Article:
The emergence of cyber-physical production systems poses new challenges for designing the interface between production systems and the human-in-the-loop. In this study, we investigate how human operators interact with risks in a supply chain scenario. We varied the financial magnitude and the expected value of the decisions, the combination of two types of risk (risk in delivery amount and risk in timeliness), as well as three different task displays as within-subject factors. As explanatory user factors we studied the influence of Need for Achievement and the Attitude towards Risk-taking on the dependent variables task speed and accuracy. Results of the user study with 33 participants show that each of the investigated factors either influences decision speed, decision accuracy, or both. Consequently, the human-in-the-loop profits from adequate decision support systems that help to increase decision efficiency and effectiveness and reduce uncertainty and workload. The article concludes with a research agenda to support the human-in-the-loop in production systems.
In: Congress of the International Ergonomics Association, pp. 421–430, 2018

Cybersickness poses a crucial threat to applications in the domain of Virtual Reality. Yet, its predictors are insufficiently explored when redirection techniques are applied. Those techniques let users explore large virtual spaces by natural walking in a smaller tracked space. This is achieved by unnoticeably manipulating the user’s virtual walking trajectory. Unfortunately, this also makes the application more prone to cause Cybersickness. We conducted a user study with a semi-structured interview to get quantitative and qualitative insights into this domain. Results show that Cybersickness arises, but also eases ten minutes after the exposure. Quantitative results indicate that a tolerance towards Cybersickness might be related to self-efficacy constructs and therefore learnable or trainable, while qualitative results indicate that users’ endurance of Cybersickness is dependent on symptom factors such as intensity and duration, as well as factors of usage context and motivation. The role of Cybersickness in Virtual Reality environments is discussed in terms of the applicability of redirected walking techniques.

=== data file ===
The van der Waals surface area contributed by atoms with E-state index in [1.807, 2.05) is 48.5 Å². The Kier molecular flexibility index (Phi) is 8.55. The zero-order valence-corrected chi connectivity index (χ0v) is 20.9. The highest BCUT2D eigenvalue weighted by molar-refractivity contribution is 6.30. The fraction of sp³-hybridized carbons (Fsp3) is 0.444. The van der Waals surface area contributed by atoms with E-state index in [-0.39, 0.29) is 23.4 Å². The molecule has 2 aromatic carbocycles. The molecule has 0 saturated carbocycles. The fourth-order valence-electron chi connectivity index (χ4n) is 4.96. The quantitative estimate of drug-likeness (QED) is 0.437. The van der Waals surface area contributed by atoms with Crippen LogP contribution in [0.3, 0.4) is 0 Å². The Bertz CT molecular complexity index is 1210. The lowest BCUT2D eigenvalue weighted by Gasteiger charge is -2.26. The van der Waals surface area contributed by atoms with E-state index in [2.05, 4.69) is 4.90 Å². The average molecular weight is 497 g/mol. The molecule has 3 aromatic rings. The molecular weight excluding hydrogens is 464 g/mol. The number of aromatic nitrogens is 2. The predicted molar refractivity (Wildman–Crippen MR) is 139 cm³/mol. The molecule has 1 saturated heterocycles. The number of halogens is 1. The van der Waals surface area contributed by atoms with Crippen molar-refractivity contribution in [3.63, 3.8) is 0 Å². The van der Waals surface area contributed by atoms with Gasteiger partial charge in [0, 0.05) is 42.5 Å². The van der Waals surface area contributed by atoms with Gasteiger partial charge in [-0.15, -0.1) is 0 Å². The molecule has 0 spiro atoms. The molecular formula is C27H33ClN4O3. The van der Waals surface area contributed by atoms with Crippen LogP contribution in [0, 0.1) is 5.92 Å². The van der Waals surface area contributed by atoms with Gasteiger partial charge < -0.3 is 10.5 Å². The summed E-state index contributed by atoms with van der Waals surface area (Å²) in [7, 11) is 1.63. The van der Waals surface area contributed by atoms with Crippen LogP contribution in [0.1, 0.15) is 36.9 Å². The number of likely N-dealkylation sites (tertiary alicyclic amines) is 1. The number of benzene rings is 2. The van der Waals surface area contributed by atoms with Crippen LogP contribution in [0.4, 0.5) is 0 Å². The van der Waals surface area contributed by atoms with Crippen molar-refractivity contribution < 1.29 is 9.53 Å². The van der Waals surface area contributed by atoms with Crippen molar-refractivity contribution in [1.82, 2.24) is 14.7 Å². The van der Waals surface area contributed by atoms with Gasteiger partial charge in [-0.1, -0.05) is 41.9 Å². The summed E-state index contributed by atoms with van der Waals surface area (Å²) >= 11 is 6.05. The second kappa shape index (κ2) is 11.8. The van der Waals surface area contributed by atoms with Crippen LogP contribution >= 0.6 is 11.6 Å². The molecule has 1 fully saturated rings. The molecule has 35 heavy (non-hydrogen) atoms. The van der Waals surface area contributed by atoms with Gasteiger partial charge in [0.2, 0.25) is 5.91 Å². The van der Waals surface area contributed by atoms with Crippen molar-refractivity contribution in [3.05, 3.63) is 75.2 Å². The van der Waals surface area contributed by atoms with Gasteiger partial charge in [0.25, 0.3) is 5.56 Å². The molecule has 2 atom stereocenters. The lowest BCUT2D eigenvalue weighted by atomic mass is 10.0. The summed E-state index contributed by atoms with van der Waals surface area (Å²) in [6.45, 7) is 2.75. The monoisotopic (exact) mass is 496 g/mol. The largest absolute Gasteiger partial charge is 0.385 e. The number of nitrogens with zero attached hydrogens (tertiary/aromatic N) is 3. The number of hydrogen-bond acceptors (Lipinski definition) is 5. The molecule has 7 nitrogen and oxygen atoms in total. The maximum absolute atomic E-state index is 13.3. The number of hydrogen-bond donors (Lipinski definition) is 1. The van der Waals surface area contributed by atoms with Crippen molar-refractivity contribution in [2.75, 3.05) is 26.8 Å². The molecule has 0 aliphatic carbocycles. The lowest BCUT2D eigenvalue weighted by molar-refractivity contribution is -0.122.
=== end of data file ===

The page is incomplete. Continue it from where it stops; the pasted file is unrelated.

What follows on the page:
In: International Conference on Virtual, Augmented and Mixed Reality, pp. 82–101, 2018